President Tsai Ing-wen (蔡英文) has filed a defamation lawsuit against National Taiwan University professor emeritus Ho De-fen (賀德芬) and University of North Carolina at Charlotte Belk College of Business professor Hwan C. Lin (林環牆), the Presidential Office said yesterday.
Ho on Thursday last week accused Tsai of forging her diploma and falsely stating that she obtained her doctorate from the London School of Economics and Political Science (LSE) in 1984, citing what she said was an independent investigation by Lin, but not detailing its results.
The accusations are untrue, damaged the president’s reputation and undermined her credibility, the office said yesterday.
Photo: Huang Yao-cheng, Taipei Times
Lawyers Lien Yuan-lung (連元龍) and Chang Jen-chih (張人志), representing Tsai, provided documents to the Taipei District Court from numerous sources confirming the veracity of Tsai’s dissertation and doctoral degree.
Upon request by the Presidential Office, the LSE provided a copy of Tsai’s dissertation, titled “Unfair Trade Practices and Safeguard Actions”; a copy of an official notice, dated February 1984, sent to Tsai informing her that she had passed her oral defense of the dissertation; and a photocopy of Tsai’s diploma, dated March 1984, it said.
The copy of Tsai’s dissertation sent by the LSE also contained the names of both of her thesis advisers, surnamed Lazar and Elliot, it said.
The credentials sent by the LSE matched those archived in the Ministry of Education and the Presidential Office, it added.
The office said that it had contacted National Chengchi University, where Tsai landed her first job after returning to Taiwan, and received confirmation that it has three copies of Tsai’s dissertation.
This proves that Tsai completed her doctoral studies and dissertation in 1984, it said.
Tsai was only a returning academic in 1984 and held no post in the government or the Democratic Progressive Party, so there is no reason for any government agency or university to “help cover” for her in 1984, it added.
As president, Tsai must maintain social credibility, the office said, adding that such baseless accusations have crossed the line.
As Ho has requested that the judiciary become involved, legal action has been taken, the office said, adding that it hoped the results would quell such “absurd and meaningless questions.”
THE CHINA CONNECTION: As Beijing’s aggression increases, so does Taiwanese consciousness, making a new constitution imperative, Hsu Wei-chun said If the nation is to ratify a new constitution, it must first end any illusions about the current document’s relevance to Taiwan, an academic told a forum in Taipei yesterday. For the constitutional revisionist movement to succeed, it needs public enthusiasm, the right timing and a clear plan of action, Chung Yuan Christian University associate professor Hsu Wei-chun (徐偉群) told attendees at the event titled “Imagining a New Constitution for a New Era,” which was organized by the National Taiwan University Graduate Student Association. The Constitution exists under the “one China” framework and has little relevance to Taiwan, Hsu said, adding that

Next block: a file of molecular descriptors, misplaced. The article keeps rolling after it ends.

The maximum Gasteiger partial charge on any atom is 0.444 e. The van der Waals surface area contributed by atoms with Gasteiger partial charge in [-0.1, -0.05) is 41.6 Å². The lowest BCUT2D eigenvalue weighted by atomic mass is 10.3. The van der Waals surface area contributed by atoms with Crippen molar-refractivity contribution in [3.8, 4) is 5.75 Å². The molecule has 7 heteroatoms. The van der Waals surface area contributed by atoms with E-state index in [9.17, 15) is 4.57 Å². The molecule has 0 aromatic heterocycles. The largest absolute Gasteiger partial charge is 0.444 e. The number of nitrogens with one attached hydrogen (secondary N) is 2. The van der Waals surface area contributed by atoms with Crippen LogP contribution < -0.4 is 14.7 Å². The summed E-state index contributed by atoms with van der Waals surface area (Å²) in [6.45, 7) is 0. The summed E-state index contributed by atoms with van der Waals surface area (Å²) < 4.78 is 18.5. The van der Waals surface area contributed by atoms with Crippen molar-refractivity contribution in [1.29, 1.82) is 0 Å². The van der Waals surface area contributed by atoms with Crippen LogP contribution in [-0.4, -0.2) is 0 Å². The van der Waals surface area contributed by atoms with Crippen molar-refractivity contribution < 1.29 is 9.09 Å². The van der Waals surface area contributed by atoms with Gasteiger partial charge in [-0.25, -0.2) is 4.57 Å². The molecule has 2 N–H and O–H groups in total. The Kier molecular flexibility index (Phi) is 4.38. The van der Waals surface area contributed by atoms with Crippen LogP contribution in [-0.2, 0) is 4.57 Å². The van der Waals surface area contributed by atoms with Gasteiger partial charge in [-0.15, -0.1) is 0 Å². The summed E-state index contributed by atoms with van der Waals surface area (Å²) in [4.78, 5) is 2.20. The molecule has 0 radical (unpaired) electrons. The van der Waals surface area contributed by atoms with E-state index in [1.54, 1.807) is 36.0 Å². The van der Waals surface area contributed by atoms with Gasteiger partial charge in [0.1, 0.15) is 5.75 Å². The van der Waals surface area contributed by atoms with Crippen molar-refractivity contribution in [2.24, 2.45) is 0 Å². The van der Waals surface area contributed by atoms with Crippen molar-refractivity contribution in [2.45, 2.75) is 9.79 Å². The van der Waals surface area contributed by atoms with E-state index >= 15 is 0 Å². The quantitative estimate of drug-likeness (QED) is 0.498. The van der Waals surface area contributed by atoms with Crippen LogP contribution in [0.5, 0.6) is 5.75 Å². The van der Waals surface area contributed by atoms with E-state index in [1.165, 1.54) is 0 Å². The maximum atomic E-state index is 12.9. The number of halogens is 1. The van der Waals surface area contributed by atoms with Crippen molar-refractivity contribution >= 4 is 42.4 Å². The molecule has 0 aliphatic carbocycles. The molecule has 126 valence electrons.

Former president Ma Ying-jeou (馬英九) yesterday urged Beijing to respect the median line of the Taiwan Strait by immediately stopping its military intimidation of Taiwan, as such actions would only hurt the feelings of Taiwanese. Beijing should immediately stop making military provocations against Taiwan, Ma wrote on Facebook after Chinese warplanes in the past week have made numerous forays across the median line that divides the Taiwan Strait. Although it has never officially acknowledged the median line, Beijing used to respect it, Ma said in response to comments on Monday by Chinese Ministry of Foreign Affairs spokesman Wang Wenbin (汪文斌), who said
IDENTITY: The time is right to press on with a referendum, as the nation has heightened visibility and support in the global community, the Taiwan United Nations Alliance said The Taiwan United Nations Alliance yesterday said that it is considering launching a petition for a referendum proposal to have the nation join the UN under the name “Taiwan.” Alliance chairman Twu Shiing-jer (涂醒哲) was joined at a news conference in Taipei by Democratic Progressive Party (DPP) Legislator Huang Hsiu-fang (黃秀芳) and leaders of the Presbyterian Church in Taiwan and civic organizations. They said that it is the right time for a petition because Taiwan’s visibility on the world stage has increased, as it has been praised for its success in containing its COVID-19 outbreak and for helping other countries by sharing
An advertisement displayed in the corridor of the underground Taipei City Mall has caused contention online with social media users saying that it depicts Taiwanese bears as servants of Chinese pandas. The advertisement — which imitates the style of an ancient Chinese painting, but replaces people with bears — shows a scene in imperial China, with Formosan black bears laboring, while pandas relax and enjoy beverages. “The development of the tourism industry is important, but this type of targeted advertising is extremely disrespectful — and it makes people uncomfortable,” Democratic Progressive Party (DPP) Taipei City Councilor Chen E-jun (陳怡君) said. The advertisement, under